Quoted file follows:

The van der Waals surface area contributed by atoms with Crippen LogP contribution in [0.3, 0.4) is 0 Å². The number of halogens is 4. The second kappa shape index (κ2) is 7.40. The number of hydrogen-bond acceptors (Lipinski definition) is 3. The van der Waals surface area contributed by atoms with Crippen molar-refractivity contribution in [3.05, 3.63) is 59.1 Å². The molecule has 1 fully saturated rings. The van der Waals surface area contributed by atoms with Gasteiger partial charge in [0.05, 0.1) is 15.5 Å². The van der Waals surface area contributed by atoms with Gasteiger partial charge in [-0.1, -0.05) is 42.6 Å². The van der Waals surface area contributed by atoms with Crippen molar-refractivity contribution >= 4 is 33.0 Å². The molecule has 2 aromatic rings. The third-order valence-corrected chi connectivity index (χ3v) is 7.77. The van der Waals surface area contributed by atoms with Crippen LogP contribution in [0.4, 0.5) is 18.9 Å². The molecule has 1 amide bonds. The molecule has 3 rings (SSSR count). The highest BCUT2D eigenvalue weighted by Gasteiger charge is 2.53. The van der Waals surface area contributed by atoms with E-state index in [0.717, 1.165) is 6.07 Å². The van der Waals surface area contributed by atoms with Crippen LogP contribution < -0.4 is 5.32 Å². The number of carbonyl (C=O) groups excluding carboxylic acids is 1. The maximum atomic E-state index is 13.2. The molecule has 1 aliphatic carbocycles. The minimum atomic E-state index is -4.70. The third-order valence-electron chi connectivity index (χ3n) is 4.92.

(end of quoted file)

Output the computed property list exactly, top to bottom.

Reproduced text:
The van der Waals surface area contributed by atoms with Crippen LogP contribution in [0.3, 0.4) is 0 Å². The number of halogens is 4. The second kappa shape index (κ2) is 7.40. The number of hydrogen-bond acceptors (Lipinski definition) is 3. The van der Waals surface area contributed by atoms with Crippen molar-refractivity contribution in [3.05, 3.63) is 59.1 Å². The molecule has 1 fully saturated rings. The van der Waals surface area contributed by atoms with Gasteiger partial charge in [0.05, 0.1) is 15.5 Å². The van der Waals surface area contributed by atoms with Gasteiger partial charge in [-0.1, -0.05) is 42.6 Å². The van der Waals surface area contributed by atoms with Crippen molar-refractivity contribution >= 4 is 33.0 Å². The molecule has 2 aromatic rings. The third-order valence-corrected chi connectivity index (χ3v) is 7.77. The van der Waals surface area contributed by atoms with Crippen LogP contribution in [0.4, 0.5) is 18.9 Å². The molecule has 1 amide bonds. The molecule has 3 rings (SSSR count). The highest BCUT2D eigenvalue weighted by Gasteiger charge is 2.53. The van der Waals surface area contributed by atoms with E-state index in [0.717, 1.165) is 6.07 Å². The van der Waals surface area contributed by atoms with Crippen LogP contribution < -0.4 is 5.32 Å². The number of carbonyl (C=O) groups excluding carboxylic acids is 1. The maximum atomic E-state index is 13.2. The molecule has 1 aliphatic carbocycles. The minimum atomic E-state index is -4.70. The third-order valence-electron chi connectivity index (χ3n) is 4.92.